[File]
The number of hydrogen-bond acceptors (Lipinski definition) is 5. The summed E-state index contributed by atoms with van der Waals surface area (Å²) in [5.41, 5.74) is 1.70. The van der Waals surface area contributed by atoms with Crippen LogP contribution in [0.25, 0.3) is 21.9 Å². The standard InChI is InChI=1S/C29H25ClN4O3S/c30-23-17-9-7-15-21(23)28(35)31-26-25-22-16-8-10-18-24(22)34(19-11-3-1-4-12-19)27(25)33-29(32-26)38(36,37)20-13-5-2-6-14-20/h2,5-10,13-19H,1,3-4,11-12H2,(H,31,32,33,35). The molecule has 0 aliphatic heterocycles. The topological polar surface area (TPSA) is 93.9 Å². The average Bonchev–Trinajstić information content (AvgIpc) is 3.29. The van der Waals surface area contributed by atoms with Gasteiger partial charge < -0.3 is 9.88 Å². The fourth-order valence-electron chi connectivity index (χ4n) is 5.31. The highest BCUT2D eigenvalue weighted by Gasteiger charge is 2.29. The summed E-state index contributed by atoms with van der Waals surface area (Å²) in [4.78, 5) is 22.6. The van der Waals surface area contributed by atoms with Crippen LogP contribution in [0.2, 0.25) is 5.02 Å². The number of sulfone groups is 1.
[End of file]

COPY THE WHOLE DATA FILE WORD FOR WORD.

The number of hydrogen-bond acceptors (Lipinski definition) is 5. The summed E-state index contributed by atoms with van der Waals surface area (Å²) in [5.41, 5.74) is 1.70. The van der Waals surface area contributed by atoms with Crippen LogP contribution in [0.25, 0.3) is 21.9 Å². The standard InChI is InChI=1S/C29H25ClN4O3S/c30-23-17-9-7-15-21(23)28(35)31-26-25-22-16-8-10-18-24(22)34(19-11-3-1-4-12-19)27(25)33-29(32-26)38(36,37)20-13-5-2-6-14-20/h2,5-10,13-19H,1,3-4,11-12H2,(H,31,32,33,35). The molecule has 0 aliphatic heterocycles. The topological polar surface area (TPSA) is 93.9 Å². The average Bonchev–Trinajstić information content (AvgIpc) is 3.29. The van der Waals surface area contributed by atoms with Gasteiger partial charge < -0.3 is 9.88 Å². The fourth-order valence-electron chi connectivity index (χ4n) is 5.31. The highest BCUT2D eigenvalue weighted by Gasteiger charge is 2.29. The summed E-state index contributed by atoms with van der Waals surface area (Å²) in [4.78, 5) is 22.6. The van der Waals surface area contributed by atoms with Crippen LogP contribution in [0.2, 0.25) is 5.02 Å². The number of sulfone groups is 1.